Second, when the number of input TFCI bits is 5, the receiving party knows that the first bit punctured from the 32-bit code word by the sending party has a bit value of “0,” and that the bit value “0” has been mapped and transmitted to “1.” Thus, the receiving party fills in the first bit with “H” for the first bit. Since the receiving party does not know whether the 17^{th }bit has a bit value of “1” or “0,” the receiving party fills in the 17^{th }bit with “B,” which is a blank bit. (Case 2)
Third, when the number of input TFCI bits is greater than 6, the receiving party is unable to know whether the first and the 17^{th }bits punctured from the 32-bit code word by the sending party had a bit value of “1” or “0.” Thus, the receiving party fills in the 17^{th }bit with “B.” (Case 3)
Accordingly, the depuncturing block 10 of
Particularly, the receiving party receives the code word R(t) of 30-bit length as expressed by Equation 9.
R(t)=[R(2)R(3) . . . R(16)R(18) . . . R(31)R(32)] [Equation 9]
The Depuncturing block 10 then performs depuncturing in accordance with the number of bits of the input TFCI bits to output a code word of 32-bit length in accordance with each case as shown in Equations 10 to 12 (Case1, Case2, Case3).
[H R(2) R(3) . . . R(16) H R(18) . . . R(31) R(32)] [Equation 10]
[H R(2) R(3) . . . R(16) B R(18) . . . R(31) R(32)] [Equation 11]
[B R(2) R(3) . . . R(16) B R(18) . . . R(31) R(32)] [Equation 12]
In short, after having knowledge on the value of the bit punctured by the sending party, the receiving party produces a code word of 32-bit length by substituting the bit value for the corresponding bit position. The TFCI decoder 20 then performs a decoding based on the 32-bit length code word as an input, thereby restoring the desired TFCI bits.
A TFCI encoding method according to the present invention by changing the matrix of base sequences of TFCI encoder will now be described in more detail.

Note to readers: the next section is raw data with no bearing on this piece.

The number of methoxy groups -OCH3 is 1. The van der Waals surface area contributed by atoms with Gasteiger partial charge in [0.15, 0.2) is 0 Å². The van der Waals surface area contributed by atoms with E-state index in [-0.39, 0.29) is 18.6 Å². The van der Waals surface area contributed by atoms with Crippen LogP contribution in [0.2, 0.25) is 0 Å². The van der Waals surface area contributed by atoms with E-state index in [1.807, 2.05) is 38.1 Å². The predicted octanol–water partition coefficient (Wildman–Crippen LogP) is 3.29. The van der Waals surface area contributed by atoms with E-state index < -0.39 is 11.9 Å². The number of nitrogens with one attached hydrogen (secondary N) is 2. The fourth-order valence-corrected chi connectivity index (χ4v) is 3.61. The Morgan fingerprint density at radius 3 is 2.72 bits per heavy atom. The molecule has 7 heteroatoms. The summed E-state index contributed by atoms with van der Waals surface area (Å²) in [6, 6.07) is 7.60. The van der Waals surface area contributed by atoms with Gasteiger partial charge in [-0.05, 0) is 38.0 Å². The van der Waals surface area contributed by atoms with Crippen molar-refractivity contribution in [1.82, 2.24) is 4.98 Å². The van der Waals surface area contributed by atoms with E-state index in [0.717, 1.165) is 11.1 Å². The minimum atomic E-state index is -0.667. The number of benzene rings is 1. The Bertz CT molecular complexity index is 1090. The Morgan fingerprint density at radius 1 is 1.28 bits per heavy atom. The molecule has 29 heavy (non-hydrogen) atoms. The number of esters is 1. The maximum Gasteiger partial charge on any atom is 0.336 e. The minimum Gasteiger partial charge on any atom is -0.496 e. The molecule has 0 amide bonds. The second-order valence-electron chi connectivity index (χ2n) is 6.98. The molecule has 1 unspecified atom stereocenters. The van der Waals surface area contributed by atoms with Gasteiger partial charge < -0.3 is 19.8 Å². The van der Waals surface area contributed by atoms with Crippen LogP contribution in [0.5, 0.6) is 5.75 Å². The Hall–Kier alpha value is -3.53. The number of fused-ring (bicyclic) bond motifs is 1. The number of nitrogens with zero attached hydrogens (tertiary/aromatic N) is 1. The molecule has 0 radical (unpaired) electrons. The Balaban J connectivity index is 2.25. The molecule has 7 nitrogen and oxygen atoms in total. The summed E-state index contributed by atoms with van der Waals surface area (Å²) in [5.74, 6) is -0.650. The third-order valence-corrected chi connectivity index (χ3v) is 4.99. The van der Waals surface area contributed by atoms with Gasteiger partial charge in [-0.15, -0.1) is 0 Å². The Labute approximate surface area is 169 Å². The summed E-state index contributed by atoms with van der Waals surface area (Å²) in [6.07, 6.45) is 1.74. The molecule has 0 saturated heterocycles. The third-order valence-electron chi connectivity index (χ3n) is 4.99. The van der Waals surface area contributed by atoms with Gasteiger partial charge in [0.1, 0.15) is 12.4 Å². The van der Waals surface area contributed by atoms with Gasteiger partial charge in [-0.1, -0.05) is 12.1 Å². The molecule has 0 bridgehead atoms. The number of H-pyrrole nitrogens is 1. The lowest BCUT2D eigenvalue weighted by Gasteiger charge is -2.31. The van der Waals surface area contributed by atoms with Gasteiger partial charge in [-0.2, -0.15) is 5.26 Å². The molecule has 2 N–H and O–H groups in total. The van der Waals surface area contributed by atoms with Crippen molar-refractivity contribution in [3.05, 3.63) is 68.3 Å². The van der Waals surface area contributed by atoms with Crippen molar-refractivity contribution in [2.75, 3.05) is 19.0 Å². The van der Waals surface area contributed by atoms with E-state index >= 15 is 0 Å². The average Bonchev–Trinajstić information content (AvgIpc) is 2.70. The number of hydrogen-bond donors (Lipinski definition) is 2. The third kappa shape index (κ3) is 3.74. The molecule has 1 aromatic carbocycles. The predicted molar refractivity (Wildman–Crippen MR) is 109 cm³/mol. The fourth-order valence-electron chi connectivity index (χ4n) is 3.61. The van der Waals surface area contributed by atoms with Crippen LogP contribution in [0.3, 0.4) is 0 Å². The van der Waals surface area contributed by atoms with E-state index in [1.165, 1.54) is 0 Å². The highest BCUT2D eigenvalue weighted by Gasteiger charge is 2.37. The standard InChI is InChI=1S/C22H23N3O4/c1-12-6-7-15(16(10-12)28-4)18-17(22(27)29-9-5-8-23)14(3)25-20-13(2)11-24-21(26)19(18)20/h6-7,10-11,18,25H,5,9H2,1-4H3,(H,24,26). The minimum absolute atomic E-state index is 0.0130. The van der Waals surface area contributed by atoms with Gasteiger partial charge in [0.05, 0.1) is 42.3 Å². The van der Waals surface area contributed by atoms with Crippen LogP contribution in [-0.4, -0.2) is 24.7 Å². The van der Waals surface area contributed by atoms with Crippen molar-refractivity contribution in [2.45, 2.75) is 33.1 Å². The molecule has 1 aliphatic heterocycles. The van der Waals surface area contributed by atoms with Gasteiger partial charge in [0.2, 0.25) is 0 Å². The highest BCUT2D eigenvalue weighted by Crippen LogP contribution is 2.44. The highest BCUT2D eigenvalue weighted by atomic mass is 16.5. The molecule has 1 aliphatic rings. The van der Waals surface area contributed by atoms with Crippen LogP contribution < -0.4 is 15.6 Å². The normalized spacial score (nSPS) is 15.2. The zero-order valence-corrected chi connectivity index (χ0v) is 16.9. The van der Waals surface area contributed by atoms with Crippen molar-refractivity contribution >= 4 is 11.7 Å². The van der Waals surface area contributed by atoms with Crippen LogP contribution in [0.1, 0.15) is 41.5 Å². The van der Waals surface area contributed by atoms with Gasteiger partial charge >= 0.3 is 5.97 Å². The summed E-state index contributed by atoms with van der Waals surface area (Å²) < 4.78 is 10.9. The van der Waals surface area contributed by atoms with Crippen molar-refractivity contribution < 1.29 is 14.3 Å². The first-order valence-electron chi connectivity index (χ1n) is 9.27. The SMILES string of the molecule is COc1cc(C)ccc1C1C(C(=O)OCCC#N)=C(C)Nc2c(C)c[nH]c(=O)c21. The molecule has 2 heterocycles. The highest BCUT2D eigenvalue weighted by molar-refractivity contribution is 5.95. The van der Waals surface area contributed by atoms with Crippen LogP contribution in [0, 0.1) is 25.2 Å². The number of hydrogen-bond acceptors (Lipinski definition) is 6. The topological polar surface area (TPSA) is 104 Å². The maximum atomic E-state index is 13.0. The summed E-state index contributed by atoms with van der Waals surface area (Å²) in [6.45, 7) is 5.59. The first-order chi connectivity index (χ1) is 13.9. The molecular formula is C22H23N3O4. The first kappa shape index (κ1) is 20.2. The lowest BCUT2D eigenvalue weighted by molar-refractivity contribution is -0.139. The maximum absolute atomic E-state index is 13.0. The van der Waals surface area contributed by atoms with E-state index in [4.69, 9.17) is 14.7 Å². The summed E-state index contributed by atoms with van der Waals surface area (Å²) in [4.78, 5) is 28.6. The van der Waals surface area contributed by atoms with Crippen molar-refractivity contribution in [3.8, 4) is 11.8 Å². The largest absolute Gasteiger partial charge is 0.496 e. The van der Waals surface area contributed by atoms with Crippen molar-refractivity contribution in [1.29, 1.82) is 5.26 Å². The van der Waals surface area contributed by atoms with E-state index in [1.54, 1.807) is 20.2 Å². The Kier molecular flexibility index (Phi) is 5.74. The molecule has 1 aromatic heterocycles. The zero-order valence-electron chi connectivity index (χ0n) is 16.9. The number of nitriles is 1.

When a variable TFCI data bit ranging from a minimum of 1 bit to a maximum of 10 bits is input, the input TFCI data bit and the basis sequences linearly combined in the course of encoding is used as shown in Tables 6 and 8. Namely, Table 6 shows the basis sequences used in the (32, 10) TFCI encoding, and Table 8 shows the basis sequences used for the (16, 5) TFCI encoding.
The (32, 10) TFCI encoding process will first be described with reference to Table 6.
TABLE 6 | ||||||||||
Invention | S_{i.0} | S_{i.1} | S_{i.2} | S_{i.3} | S_{i.4} | S_{i.5} | S_{i.6} | S_{i.7} | S_{i.8} | S_{i.9} |
(Conventional) | M_{(i.1)} | M_{(i.2)} | M_{(i.3)} | M_{(i.4)} | M_{(i.5)} | M_{(i.0)} | M_{(i.6)} | M_{(i.7)} | M_{(i.8)} | M_{(i.9)} |
0 | 1 | 0 | 0 | 0 | 0 | 1 | 0 | 0 | 0 | 0 |
1 | 0 | 1 | 0 | 0 | 0 | 1 | 1 | 0 | 0 | 0 |
2 | 1 | 1 | 0 | 0 | 0 | 1 | 0 | 0 | 0 | 1 |
3 | 0 | 0 | 1 | 0 | 0 | 1 | 1 | 0 | 1 | 1 |
4 | 1 | 0 | 1 | 0 | 0 | 1 | 0 | 0 | 0 | 1 |
5 | 0 | 1 | 1 | 0 | 0 | 1 | 0 | 0 | 1 | 0 |
6 | 1 | 1 | 1 | 0 | 0 | 1 | 0 | 1 | 0 | 0 |
7 | 0 | 0 | 0 | 1 | 0 | 1 | 0 | 1 | 1 | 0 |
8 | 1 | 0 | 0 | 1 | 0 | 1 | 1 | 1 | 1 | 0 |
9 | 0 | 1 | 0 | 1 | 0 | 1 | 1 | 0 | 1 | 1 |
10 | 1 | 1 | 0 | 1 | 0 | 1 | 0 | 0 | 1 | 1 |
11 | 0 | 0 | 1 | 1 | 0 | 1 | 0 | 1 | 1 | 0 |
12 | 1 | 0 | 1 | 1 | 0 | 1 | 0 | 1 | 0 | 1 |
13 | 0 | 1 | 1 | 1 | 0 | 1 | 1 | 0 | 0 | 1 |
14 | 1 | 1 | 1 | 1 | 0 | 1 | 1 | 1 | 1 | 1 |
15 | 1 | 0 | 0 | 0 | 1 | 1 | 1 | 1 | 0 | 0 |
16 | 0 | 1 | 0 | 0 | 1 | 1 | 1 | 1 | 0 | 1 |
17 | 1 | 1 | 0 | 0 | 1 | 1 | 1 | 0 | 1 | 0 |
18 | 0 | 0 | 1 | 0 | 1 | 1 | 0 | 1 | 1 | 1 |
19 | 1 | 0 | 1 | 0 | 1 | 1 | 0 | 1 | 0 | 1 |
20 | 0 | 1 | 1 | 0 | 1 | 1 | 0 | 0 | 1 | 1 |
21 | 1 | 1 | 1 | 0 | 1 | 1 | 0 | 1 | 1 | 1 |
22 | 0 | 0 | 0 | 1 | 1 | 1 | 0 | 1 | 0 | 0 |
23 | 1 | 0 | 0 | 1 | 1 | 1 | 1 | 1 | 0 | 1 |
24 | 0 | 1 | 0 | 1 | 1 | 1 | 1 | 0 | 1 | 0 |
25 | 1 | 1 | 0 | 1 | 1 | 1 | 1 | 0 | 0 | 1 |
26 | 0 | 0 | 1 | 1 | 1 | 1 | 0 | 0 | 1 | 0 |
27 | 1 | 0 | 1 | 1 | 1 | 1 | 1 | 1 | 0 | 0 |
28 | 0 | 1 | 1 | 1 | 1 | 1 | 1 | 1 | 1 | 0 |
29 | 1 | 1 | 1 | 1 | 1 | 1 | 1 | 1 | 1 | 1 |
30 | 0 | 0 | 0 | 0 | 0 | 1 | 0 | 0 | 0 | 0 |
31 | 0 | 0 | 0 | 0 | 1 | 1 | 1 | 0 | 0 | 0 |
As shown in Table 6 above, the relations between the basis sequences in Table 6 and those in Table 3 can be expressed by Equation 13.
S _{i,j-1}=M_{i,j }(j=1, 2, 3, 4)
S _{i,5}=M_{i,0 }
S _{i,j}=M_{i,j }(j=6, 7, 8, 9) [Equation 13]
The basis sequences linearly combined for encoding according to the present invention are applied in the following order: “Si, 0, Si, 1, Si, 2, Si, 3, Si, 4” corresponding to five OVSF codes represented by “C32, 1, C32, 2, C32, 4, C32, 8, 16”; “Si, 6, Si, 7, Si, 8, Si, 9” corresponding to four mask codes represented by conventional “Mask1, Mask2, Mask3, Mask4”; and “Si, 5” which is a single form code having all bit values of “1.”